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SAULL, WILLIAM DEVONSHIRE (1784–1855), geologist, was born in 1784, and was in business at 15 Aldersgate Street, London, which also was his residence. He accumulated there a large geological collection, together with some antiquities, most of the latter having been found in the metropolis (cf. Timbs, Curiosities of London, p. 600, 2nd edit.). He was elected F.G.S. in 1831, and F.S.A. in 1841; he was also F.R.A.S., and a member of other societies, including the Société Géologique de France. He read papers to the Geological Society in 1849, and to the Society of Antiquaries in 1841, 1842, and 1844; but they were not printed, for he was more enthusiastic than learned. His essays (a) on the coincidence of, and (b) on the connection between, ‘Astronomical and Geological Phenomena’ (published in 1836 and 1853 respectively) indicate the peculiarity of his opinions. He also republished—adding a preface—‘An Essay on the Astronomical and Physical Causes of Geological Changes,’ by Sir Richard Phillips [q. v.], attacking Newton's theories of gravitation. It was answered by Sampson Arnold Mackey in a ‘Lecture on Astronomy,’ 1832. He died on 26 April 1855.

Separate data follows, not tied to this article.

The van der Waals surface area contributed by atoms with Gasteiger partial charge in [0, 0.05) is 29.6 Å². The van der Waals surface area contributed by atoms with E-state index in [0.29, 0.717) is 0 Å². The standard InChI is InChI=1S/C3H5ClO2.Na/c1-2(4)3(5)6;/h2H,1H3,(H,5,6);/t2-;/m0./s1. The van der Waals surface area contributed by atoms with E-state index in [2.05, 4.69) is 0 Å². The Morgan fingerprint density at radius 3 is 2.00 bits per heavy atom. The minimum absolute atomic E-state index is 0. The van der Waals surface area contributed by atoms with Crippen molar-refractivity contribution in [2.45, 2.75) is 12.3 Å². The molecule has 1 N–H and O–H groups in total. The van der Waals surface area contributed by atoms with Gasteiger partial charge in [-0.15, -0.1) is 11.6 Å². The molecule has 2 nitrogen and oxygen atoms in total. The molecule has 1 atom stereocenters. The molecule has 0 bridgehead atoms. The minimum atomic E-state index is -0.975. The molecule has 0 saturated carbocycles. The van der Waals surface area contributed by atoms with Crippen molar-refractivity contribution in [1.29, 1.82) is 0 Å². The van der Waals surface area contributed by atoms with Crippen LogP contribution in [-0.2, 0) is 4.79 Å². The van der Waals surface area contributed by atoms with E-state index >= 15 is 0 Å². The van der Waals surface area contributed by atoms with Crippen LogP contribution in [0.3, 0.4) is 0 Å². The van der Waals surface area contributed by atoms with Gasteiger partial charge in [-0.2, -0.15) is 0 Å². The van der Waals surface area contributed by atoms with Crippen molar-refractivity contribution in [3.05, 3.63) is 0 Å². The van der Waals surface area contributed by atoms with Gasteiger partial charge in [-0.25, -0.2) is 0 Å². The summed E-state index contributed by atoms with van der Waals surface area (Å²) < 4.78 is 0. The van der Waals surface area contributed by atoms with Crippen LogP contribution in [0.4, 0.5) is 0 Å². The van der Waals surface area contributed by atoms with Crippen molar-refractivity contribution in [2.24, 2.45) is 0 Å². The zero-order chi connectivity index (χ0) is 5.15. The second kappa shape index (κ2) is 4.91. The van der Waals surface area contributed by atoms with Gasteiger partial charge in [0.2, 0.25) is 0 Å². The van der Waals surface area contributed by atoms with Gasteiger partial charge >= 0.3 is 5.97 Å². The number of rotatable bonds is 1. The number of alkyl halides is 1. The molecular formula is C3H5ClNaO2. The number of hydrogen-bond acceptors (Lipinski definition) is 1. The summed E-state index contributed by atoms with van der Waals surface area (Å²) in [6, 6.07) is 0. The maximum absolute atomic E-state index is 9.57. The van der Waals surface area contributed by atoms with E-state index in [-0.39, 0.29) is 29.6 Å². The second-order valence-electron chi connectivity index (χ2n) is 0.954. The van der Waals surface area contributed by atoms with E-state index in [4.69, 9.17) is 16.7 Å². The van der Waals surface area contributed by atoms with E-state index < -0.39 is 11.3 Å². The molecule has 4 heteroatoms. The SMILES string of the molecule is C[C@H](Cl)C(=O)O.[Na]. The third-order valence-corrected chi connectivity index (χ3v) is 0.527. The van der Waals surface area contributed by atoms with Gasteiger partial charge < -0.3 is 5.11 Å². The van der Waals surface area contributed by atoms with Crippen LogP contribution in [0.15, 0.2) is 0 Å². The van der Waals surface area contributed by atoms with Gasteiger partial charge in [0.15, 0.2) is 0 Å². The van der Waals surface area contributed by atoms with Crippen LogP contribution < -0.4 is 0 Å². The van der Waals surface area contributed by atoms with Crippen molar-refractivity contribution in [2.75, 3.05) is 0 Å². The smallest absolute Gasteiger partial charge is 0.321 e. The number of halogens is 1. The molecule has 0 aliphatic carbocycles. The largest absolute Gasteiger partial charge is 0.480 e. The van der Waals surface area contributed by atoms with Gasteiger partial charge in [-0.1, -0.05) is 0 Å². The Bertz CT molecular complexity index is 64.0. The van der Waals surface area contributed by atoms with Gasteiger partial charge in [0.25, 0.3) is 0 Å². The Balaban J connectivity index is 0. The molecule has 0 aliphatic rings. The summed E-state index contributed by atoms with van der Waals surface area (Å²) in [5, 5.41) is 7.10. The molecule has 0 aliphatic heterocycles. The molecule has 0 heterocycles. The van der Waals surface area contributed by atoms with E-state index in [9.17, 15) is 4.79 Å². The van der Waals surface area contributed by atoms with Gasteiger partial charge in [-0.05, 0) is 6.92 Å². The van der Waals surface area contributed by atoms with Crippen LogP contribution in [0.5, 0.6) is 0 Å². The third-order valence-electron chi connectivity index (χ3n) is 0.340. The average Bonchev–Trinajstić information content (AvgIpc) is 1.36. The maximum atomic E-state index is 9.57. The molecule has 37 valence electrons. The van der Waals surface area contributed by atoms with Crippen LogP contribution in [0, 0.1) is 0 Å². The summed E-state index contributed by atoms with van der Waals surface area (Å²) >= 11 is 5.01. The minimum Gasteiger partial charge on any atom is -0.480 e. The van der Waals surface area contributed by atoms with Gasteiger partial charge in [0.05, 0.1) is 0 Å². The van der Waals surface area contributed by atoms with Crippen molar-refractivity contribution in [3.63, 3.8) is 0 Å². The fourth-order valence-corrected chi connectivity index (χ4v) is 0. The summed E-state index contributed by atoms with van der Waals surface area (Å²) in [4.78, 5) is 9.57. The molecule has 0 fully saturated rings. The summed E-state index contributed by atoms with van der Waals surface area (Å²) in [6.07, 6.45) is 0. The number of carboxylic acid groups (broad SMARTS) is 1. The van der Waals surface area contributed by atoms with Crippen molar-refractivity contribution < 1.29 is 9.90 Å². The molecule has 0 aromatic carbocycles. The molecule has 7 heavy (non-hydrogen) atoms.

[Obituary notice in Gent. Mag. 1855, ii. 102.]

T. G. B.